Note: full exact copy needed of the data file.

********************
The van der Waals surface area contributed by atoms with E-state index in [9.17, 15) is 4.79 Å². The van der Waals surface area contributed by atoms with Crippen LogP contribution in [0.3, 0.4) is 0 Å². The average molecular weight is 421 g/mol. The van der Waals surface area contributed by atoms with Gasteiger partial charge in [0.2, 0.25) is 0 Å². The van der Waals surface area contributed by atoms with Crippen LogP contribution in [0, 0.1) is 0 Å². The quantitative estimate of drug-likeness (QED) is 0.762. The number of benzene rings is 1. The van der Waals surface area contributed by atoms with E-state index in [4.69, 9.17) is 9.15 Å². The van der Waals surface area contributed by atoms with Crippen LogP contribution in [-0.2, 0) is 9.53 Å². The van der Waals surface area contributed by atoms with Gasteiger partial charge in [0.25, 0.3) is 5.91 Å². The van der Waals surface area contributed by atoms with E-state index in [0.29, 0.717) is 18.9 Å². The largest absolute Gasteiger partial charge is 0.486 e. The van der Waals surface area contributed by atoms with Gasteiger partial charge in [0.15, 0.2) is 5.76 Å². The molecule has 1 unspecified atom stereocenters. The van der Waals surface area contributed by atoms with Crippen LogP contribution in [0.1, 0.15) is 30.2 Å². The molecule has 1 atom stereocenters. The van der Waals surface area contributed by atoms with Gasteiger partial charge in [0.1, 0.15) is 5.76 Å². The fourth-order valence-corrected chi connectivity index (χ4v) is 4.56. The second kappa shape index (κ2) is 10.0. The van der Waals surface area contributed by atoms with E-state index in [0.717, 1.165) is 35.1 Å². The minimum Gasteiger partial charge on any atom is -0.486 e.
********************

The van der Waals surface area contributed by atoms with E-state index in [9.17, 15) is 4.79 Å². The van der Waals surface area contributed by atoms with Crippen LogP contribution in [0.3, 0.4) is 0 Å². The average molecular weight is 421 g/mol. The van der Waals surface area contributed by atoms with Gasteiger partial charge in [0.2, 0.25) is 0 Å². The van der Waals surface area contributed by atoms with Crippen LogP contribution in [0, 0.1) is 0 Å². The quantitative estimate of drug-likeness (QED) is 0.762. The number of benzene rings is 1. The van der Waals surface area contributed by atoms with E-state index in [4.69, 9.17) is 9.15 Å². The van der Waals surface area contributed by atoms with Crippen LogP contribution in [-0.2, 0) is 9.53 Å². The van der Waals surface area contributed by atoms with Gasteiger partial charge in [0.25, 0.3) is 5.91 Å². The van der Waals surface area contributed by atoms with E-state index in [0.29, 0.717) is 18.9 Å². The largest absolute Gasteiger partial charge is 0.486 e. The van der Waals surface area contributed by atoms with Gasteiger partial charge in [0.15, 0.2) is 5.76 Å². The molecule has 1 unspecified atom stereocenters. The van der Waals surface area contributed by atoms with Crippen LogP contribution in [0.1, 0.15) is 30.2 Å². The molecule has 1 atom stereocenters. The van der Waals surface area contributed by atoms with Gasteiger partial charge in [0.1, 0.15) is 5.76 Å². The fourth-order valence-corrected chi connectivity index (χ4v) is 4.56. The second kappa shape index (κ2) is 10.0. The van der Waals surface area contributed by atoms with E-state index in [0.717, 1.165) is 35.1 Å². The minimum Gasteiger partial charge on any atom is -0.486 e.